Are you constantly improving or have you hit the proverbial glass ceiling? Any golfer with reasonable eye/hand co-ordination can score in the eighties consistently on a regulation length golf course.
How can I make the above statement with any confidence?
I’ve met over 11,000 students during the past 32 years of teaching the game for a living. The skill levels ranged from rank beginner to twenty year veteran. The majority progressed steadily for the first five years, then the rate of improvement either slowed down or stopped altogether.
On the practice range, their skill level is so far beyond their actual handicap, that it seemed like two different people. The goal in this series is to help you consistently transfer the skills you already have, from the practice range to the golf course.
How many golfers do you know that have the skill set to play bogey golf or better, but struggle for years to break ninety?
An awareness of these (unconscious) beliefs will help you achieve optimize results from your current skill level, by changing the way you feel. As we all know, golf is a game of feel.
Belief # 1: Focusing on Mistakes Will Lead To Improvement
Have you ever hit a perfect shot? Of course you have. Can you recall what you were thinking? I’ll bet you weren’t thinking about swing mechanics; left elbow straight, shift the weight, delay the wrist release, lead with the hips and so on…
Golfers are conditioned to focus on mistakes. Does the habit of continually looking for swing flaws help you feel better? I doubt it. It perpetuates the feeling that you will never master a consistent swing.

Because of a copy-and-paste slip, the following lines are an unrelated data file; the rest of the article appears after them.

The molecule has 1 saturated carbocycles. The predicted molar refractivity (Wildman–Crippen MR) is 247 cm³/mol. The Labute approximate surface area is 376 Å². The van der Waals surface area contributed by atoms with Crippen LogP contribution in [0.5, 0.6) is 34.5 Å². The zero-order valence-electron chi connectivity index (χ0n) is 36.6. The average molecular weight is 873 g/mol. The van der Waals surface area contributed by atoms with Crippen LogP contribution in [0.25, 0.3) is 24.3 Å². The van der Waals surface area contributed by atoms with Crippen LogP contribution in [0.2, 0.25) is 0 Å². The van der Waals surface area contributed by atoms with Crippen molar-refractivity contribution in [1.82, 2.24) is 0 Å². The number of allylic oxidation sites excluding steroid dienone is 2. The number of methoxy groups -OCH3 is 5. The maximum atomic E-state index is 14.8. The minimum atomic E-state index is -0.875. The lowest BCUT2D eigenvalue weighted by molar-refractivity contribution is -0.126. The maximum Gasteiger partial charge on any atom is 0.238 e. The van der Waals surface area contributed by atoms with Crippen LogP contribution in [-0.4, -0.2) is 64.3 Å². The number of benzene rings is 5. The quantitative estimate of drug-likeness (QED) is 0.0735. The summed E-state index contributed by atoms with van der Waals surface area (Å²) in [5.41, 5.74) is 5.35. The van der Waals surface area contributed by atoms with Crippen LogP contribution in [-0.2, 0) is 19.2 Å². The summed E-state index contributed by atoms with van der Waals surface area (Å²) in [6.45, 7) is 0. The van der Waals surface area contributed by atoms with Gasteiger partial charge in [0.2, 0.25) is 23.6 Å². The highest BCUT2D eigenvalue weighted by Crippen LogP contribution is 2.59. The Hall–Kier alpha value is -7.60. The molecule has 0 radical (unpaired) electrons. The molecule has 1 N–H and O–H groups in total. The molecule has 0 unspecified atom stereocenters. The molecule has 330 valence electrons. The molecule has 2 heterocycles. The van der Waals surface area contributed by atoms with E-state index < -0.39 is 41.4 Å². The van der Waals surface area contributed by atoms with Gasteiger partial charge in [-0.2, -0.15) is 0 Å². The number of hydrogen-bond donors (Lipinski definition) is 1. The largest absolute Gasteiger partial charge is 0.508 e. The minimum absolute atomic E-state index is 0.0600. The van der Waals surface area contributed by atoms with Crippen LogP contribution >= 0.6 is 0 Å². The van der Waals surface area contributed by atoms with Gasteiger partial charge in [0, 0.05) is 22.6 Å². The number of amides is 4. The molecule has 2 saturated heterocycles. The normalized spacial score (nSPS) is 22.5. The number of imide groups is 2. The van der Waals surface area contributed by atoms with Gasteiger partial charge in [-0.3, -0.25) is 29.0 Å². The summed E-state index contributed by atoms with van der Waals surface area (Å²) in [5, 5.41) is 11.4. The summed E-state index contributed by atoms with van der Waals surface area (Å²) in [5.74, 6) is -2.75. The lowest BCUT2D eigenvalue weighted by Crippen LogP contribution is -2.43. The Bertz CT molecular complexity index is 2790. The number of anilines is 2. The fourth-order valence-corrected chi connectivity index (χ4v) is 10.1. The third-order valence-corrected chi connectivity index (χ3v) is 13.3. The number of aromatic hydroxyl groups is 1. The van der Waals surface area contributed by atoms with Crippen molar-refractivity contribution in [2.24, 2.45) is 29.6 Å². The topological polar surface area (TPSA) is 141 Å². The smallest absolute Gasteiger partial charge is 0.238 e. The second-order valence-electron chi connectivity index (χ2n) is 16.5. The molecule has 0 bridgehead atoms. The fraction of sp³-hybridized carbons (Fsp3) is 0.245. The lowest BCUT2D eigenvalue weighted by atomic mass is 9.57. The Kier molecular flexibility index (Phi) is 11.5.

So what’s the alternative?
Train yourself to lock in the feeling of the good shots. This is easier said than done. The majority of high-handicap golfers automatically start berating themselves after one poor shot; they obsess over the poor shots and take the good shots for granted. You must learn how to reverse the process.
Get excited over the good shots. How you feel is based on your memories. Memories are linked to emotion. Positive emotion instantly recalls memories of success which improves your chances of re-creating the results.
Take five minutes a day to mentally replay your best shots. Recall as much detail as possible; the more vivid the memory, the quicker it will be recalled when needed. Eventually, you will develop the habit of instantly replacing the memories of poor shots with successful ones.
You may not have the physical skill to hit three-hundred yard drives like the Tour professionals, but any golfer can develop the mental beliefs that keep you on the path to constant improvement.
In Part II, we look at the belief that you can consciously change your swing.
Go out, have fun and just hit the damn ball!
Feel free to send any comments to: email@example.com.